Saturday, December 31, 2011

2011: The year of the doldrums

This quiz is my traditional sign-off to a calendar year. 2011 was not a bad year, nor was it a great one. I didn't make any great strides, but nothing cataclysmic happened either. This isn't a complaint; I get the feeling that 2011 was a giant bowl of suck for a whole lot of people, and I am grateful that I wasn't one of them. I hope that this year was more of a "just keep stacking the bricks one by one" kind of year, and that when I'm finished with all that brick-stacking, hey look, I've built the Great Wall of China. (That metaphor worked a lot better in my head, it must be admitted.)

So anyway, here are the questions that run down the year!

Did you keep your New Years' resolutions, and will you make more for next year?

As always, some yes, some no. I haven't made any great professional strides, either writing or at The Store, but I've gotten better at each, and I have a project (Princesses in SPACE!!!, not the actual title) that's humming along nicely. And I did get healthier. So yay, me!

As for next year, the usual: write more, read more, exercise more, watch more movies. On the reading front, I'll be participating in a Classics Challenge in 2012. If anyone wants to join, info is there!

Did anyone close to you give birth?

My sister-in-law had Child Unit Number Two. Other than that...nope. Just a few online friends and acquaintances.

Did anyone close to you die?


What countries did you visit?

Never left the USA. We hope to go to Canada again next year sometime, but we haven't left the USA in years. In my mind, though, I visited the Shire, Rohan, Gondor, and so on. As well as a whole bunch of planets. I spent a lot of time on a planet called Xonareth, but I can't say more about that just yet.

What would you like to have in 2012 that you lacked in 2011?

A book with my name on it. I don't know if that'll be feasible, though...I'm still working on the first draft and am maybe two-thirds of the way through it. Then it's time to edit it, generate the second draft, and proceed from there.

What was your biggest achievement of the year?

Moderate weight loss; getting started on Princesses In SPACE!!! (not the actual title).

What was your biggest failure?

I'm not sure if I'm ever going to return to The Promised King. The story still stays in my head, though, so...maybe.

What was the best thing you bought?

The Wife's Kindle Fire; she is utterly entranced by the thing. Quite a few books. Two pairs of Carhartt overalls (a painter's pair and a black "duck" pair).

Whose behavior merited celebration?

The Wife and Daughter, as always!

The "Occupy" folks. I question the efficacy of continued camping out in city squares, but I do not question the ideals of the movement, and I deeply hope that our country may finally, at long long long long last, be turning away from its decades-long unquestioned commitment to allowing money to flow straight to the top of society in the hopes that, when they finally fall down to our level, those table scraps are just awesome, man.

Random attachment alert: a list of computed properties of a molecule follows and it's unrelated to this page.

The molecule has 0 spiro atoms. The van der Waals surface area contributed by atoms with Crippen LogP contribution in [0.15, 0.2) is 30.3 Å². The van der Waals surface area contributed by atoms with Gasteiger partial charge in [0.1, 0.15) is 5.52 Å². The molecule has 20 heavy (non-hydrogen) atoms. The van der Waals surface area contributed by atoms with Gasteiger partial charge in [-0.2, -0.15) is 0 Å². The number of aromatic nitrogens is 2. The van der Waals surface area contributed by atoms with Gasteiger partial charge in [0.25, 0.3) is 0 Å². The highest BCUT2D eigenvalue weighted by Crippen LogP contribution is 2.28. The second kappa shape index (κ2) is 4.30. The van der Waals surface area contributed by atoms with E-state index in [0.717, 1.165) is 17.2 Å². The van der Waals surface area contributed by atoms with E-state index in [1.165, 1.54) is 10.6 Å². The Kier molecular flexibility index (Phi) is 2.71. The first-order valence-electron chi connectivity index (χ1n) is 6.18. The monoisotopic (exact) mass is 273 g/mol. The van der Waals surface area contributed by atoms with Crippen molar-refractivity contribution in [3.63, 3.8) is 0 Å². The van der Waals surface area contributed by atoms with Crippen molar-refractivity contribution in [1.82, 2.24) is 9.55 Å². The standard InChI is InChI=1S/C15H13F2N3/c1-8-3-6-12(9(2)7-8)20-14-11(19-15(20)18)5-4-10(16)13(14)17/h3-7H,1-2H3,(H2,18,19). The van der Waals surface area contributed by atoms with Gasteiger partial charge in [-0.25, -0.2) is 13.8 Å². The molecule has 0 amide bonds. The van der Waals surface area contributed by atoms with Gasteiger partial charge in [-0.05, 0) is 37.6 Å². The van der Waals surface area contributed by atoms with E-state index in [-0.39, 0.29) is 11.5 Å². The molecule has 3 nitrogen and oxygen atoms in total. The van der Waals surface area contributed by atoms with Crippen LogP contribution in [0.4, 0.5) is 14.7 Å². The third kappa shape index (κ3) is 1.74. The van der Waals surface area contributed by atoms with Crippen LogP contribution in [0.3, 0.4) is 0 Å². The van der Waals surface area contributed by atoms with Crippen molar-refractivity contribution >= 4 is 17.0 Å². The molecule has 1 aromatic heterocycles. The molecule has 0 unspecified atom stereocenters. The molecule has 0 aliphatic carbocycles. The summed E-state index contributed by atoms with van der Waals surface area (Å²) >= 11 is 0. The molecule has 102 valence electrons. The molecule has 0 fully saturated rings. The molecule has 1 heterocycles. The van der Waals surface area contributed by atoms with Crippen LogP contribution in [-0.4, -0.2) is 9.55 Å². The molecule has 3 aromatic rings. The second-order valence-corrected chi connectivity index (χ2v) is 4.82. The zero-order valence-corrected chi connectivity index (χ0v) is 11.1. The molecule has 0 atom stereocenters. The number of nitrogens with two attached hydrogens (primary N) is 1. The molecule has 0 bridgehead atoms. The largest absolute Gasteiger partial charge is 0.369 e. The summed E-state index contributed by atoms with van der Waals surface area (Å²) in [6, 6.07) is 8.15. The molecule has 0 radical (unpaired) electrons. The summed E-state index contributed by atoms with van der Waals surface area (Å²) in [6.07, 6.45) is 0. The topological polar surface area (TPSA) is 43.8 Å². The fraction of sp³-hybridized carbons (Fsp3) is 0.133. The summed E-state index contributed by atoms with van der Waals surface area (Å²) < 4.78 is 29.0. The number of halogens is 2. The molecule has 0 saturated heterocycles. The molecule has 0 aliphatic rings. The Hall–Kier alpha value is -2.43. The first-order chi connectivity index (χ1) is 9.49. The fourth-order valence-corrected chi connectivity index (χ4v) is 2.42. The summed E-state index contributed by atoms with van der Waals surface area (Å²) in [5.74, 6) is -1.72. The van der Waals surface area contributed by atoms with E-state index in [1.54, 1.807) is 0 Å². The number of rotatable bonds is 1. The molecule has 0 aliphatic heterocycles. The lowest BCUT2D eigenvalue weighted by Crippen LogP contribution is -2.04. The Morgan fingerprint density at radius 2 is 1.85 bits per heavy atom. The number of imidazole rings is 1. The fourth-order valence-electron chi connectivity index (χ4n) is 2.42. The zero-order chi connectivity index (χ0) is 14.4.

Whose behavior made you appalled and depressed?

The Republican presidential candidates. Seriously, watching these people desperately try to outclaw each other in an effort to prove to the Tea Partiers which one is the stupidest is one of the most depressing things I've ever seen. Just watching all of these people deny evolution, global warming, and other things, all the while continuing to insist that if we just cut all the taxes on rich people prosperity will return and the streets will flow with milk and honey makes me sick to my stomach.

Where did most of your money go?

Food, bills, books.

What did you get really excited about?

We took a trip to Pittsburgh as a family in the spring, and a trip to the Jersey Shore in the summer. The Wife and I had our annual fall getaway. Harry Potter and the Deathly Hallows part 2 and The Muppets came out. I resumed exercise and weight training (fallen off the wagon a little bit during the holidays). I turned 40 (less excited about that one, maybe...although the pies were nice).

What song will always remind you of 2011?

In honor of the Occupy movement, the song that I believe should be our National Anthem (all due respect to "The Star Spangled Banner"):

(The fact that George Lucas shows up in the middle of the crowd in this video is just gravy.)

Compared to this time last year, are you happier or sadder?

Happier. But it's touchy, so don't piss me off, people!

(I kid, folks. I kid because I love.)

Thinner or fatter?

Thinner! Not by a whole lot, but thinner. A little bit at a time, folks. If you're gonna build the Wall of China one brick at a time, you're gonna take it apart one brick at a time, too.

Richer or poorer?

About the same...but on better grounding.

What do you wish you'd done more of?

Writing! And reading. And listening to music. And watching movies.

What do you wish you'd done less of?